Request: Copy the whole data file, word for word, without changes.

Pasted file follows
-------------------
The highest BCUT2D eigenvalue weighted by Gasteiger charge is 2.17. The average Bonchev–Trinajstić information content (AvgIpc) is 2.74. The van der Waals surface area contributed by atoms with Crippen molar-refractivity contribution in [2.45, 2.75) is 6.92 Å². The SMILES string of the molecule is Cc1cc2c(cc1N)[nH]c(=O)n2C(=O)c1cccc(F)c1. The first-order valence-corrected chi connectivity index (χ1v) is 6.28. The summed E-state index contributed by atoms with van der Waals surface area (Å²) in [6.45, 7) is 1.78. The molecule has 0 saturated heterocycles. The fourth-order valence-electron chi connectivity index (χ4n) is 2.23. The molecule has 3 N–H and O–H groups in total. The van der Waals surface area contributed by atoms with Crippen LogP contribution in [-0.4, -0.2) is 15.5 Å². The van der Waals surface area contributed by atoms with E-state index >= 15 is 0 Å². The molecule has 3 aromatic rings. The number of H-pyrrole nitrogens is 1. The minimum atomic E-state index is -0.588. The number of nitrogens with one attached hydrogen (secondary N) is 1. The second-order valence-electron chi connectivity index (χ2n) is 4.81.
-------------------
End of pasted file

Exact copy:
The highest BCUT2D eigenvalue weighted by Gasteiger charge is 2.17. The average Bonchev–Trinajstić information content (AvgIpc) is 2.74. The van der Waals surface area contributed by atoms with Crippen molar-refractivity contribution in [2.45, 2.75) is 6.92 Å². The SMILES string of the molecule is Cc1cc2c(cc1N)[nH]c(=O)n2C(=O)c1cccc(F)c1. The first-order valence-corrected chi connectivity index (χ1v) is 6.28. The summed E-state index contributed by atoms with van der Waals surface area (Å²) in [6.45, 7) is 1.78. The molecule has 0 saturated heterocycles. The fourth-order valence-electron chi connectivity index (χ4n) is 2.23. The molecule has 3 N–H and O–H groups in total. The van der Waals surface area contributed by atoms with Crippen LogP contribution in [-0.4, -0.2) is 15.5 Å². The van der Waals surface area contributed by atoms with E-state index >= 15 is 0 Å². The molecule has 3 aromatic rings. The number of H-pyrrole nitrogens is 1. The minimum atomic E-state index is -0.588. The number of nitrogens with one attached hydrogen (secondary N) is 1. The second-order valence-electron chi connectivity index (χ2n) is 4.81.